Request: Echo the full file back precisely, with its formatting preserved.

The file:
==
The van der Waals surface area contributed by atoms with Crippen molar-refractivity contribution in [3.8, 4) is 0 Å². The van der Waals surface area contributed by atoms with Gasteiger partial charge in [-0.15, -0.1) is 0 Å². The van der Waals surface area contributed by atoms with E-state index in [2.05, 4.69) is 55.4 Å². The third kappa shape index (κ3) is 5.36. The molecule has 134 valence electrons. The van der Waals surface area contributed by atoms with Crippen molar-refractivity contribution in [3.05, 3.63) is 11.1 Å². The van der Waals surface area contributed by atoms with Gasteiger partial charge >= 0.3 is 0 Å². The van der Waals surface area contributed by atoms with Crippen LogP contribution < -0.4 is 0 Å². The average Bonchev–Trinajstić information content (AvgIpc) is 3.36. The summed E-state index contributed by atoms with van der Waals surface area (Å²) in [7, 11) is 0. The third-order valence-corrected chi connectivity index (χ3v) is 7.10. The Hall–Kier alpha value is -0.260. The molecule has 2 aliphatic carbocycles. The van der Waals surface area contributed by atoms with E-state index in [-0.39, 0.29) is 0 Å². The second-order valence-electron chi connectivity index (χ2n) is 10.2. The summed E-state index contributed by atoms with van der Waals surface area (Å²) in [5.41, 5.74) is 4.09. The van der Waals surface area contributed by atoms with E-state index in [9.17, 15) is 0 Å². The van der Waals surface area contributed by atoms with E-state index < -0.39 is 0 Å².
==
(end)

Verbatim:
The van der Waals surface area contributed by atoms with Crippen molar-refractivity contribution in [3.8, 4) is 0 Å². The van der Waals surface area contributed by atoms with Gasteiger partial charge in [-0.15, -0.1) is 0 Å². The van der Waals surface area contributed by atoms with E-state index in [2.05, 4.69) is 55.4 Å². The third kappa shape index (κ3) is 5.36. The molecule has 134 valence electrons. The van der Waals surface area contributed by atoms with Crippen molar-refractivity contribution in [3.05, 3.63) is 11.1 Å². The van der Waals surface area contributed by atoms with Gasteiger partial charge >= 0.3 is 0 Å². The van der Waals surface area contributed by atoms with Crippen LogP contribution < -0.4 is 0 Å². The average Bonchev–Trinajstić information content (AvgIpc) is 3.36. The summed E-state index contributed by atoms with van der Waals surface area (Å²) in [7, 11) is 0. The third-order valence-corrected chi connectivity index (χ3v) is 7.10. The Hall–Kier alpha value is -0.260. The molecule has 2 aliphatic carbocycles. The van der Waals surface area contributed by atoms with E-state index in [-0.39, 0.29) is 0 Å². The second-order valence-electron chi connectivity index (χ2n) is 10.2. The summed E-state index contributed by atoms with van der Waals surface area (Å²) in [5.41, 5.74) is 4.09. The van der Waals surface area contributed by atoms with E-state index in [9.17, 15) is 0 Å². The van der Waals surface area contributed by atoms with E-state index < -0.39 is 0 Å².